James Fenton, Tommie Smith, Ibsen, Jonathan Healey
James Fenton is one of the most compelling voices of our time - a major poet, a front line reporter and a wildly successful librettist. In Night Waves this evening he talks to Rana Mitter about the nature of inspiration, politics and love - all powerful themes in his latest collection, Yellow Tulips, which draws on four decades of verse as well as his recent unpublished work.
Yellow Tulips is out now from Faber
At the 1968 Olympic Games in Mexico, two African American athletes - Tommie Smith and John Carlos - made a silent but controversial protest, as they received their Olympic medals, by raising their fists in the Black Power Salute. It was met with hostility and they were banned from the Olympics for life. But the image of the two men - along with Australian sprinter Peter Norman - standing on the dais to receive their awards became an iconic one. A new film, Salute, looks at the lead-up to that life-changing moment and what inspired these men make this protest.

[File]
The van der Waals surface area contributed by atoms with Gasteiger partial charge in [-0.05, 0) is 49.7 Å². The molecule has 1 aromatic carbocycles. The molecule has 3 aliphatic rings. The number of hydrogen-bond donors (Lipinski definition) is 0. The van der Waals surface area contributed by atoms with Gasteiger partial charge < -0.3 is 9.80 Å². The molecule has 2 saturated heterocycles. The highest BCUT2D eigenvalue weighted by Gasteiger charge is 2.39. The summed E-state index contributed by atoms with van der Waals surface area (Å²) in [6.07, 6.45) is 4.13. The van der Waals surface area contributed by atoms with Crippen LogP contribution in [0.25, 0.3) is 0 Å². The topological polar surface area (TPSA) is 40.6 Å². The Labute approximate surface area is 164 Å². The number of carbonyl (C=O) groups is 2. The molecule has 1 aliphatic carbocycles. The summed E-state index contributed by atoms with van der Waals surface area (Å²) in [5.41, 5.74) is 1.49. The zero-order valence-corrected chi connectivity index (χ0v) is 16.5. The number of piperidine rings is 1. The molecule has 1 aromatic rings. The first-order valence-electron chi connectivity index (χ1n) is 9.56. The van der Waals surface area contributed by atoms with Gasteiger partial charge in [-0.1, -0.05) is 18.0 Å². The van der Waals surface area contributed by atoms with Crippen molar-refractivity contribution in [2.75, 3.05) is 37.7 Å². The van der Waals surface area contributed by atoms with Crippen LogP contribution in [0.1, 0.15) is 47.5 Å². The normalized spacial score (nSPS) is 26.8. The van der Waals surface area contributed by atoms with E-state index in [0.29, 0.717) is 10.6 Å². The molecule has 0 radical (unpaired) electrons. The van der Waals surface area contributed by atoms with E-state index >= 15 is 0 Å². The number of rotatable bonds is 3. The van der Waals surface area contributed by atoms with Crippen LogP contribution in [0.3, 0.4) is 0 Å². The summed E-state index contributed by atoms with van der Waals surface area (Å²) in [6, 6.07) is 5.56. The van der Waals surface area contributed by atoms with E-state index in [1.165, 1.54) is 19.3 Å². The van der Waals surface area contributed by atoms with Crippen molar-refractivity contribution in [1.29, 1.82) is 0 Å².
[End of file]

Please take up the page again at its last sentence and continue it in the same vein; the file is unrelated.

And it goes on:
Over forty years on, Tommie Smith discusses how black politics has changed since then and how, despite many landmark achievements such as the election of an African American President to the White House, black politics still struggles to find its place in British and European politics.
Salute is released in cinemas this Friday certificate PG
As a rare production of Ibsen's first play, St John's Night, opens, Susannah Clapp considers the gloomy Scandinavian's under-appreciated comic side.
St John's Night by Henrik Ibsen is at the Jermyn Street Theatre in London until 4th August.
New Generation Thinker
Jonathan Healey considers how 17th Century Britain finally beat the spectre of famine once and for all.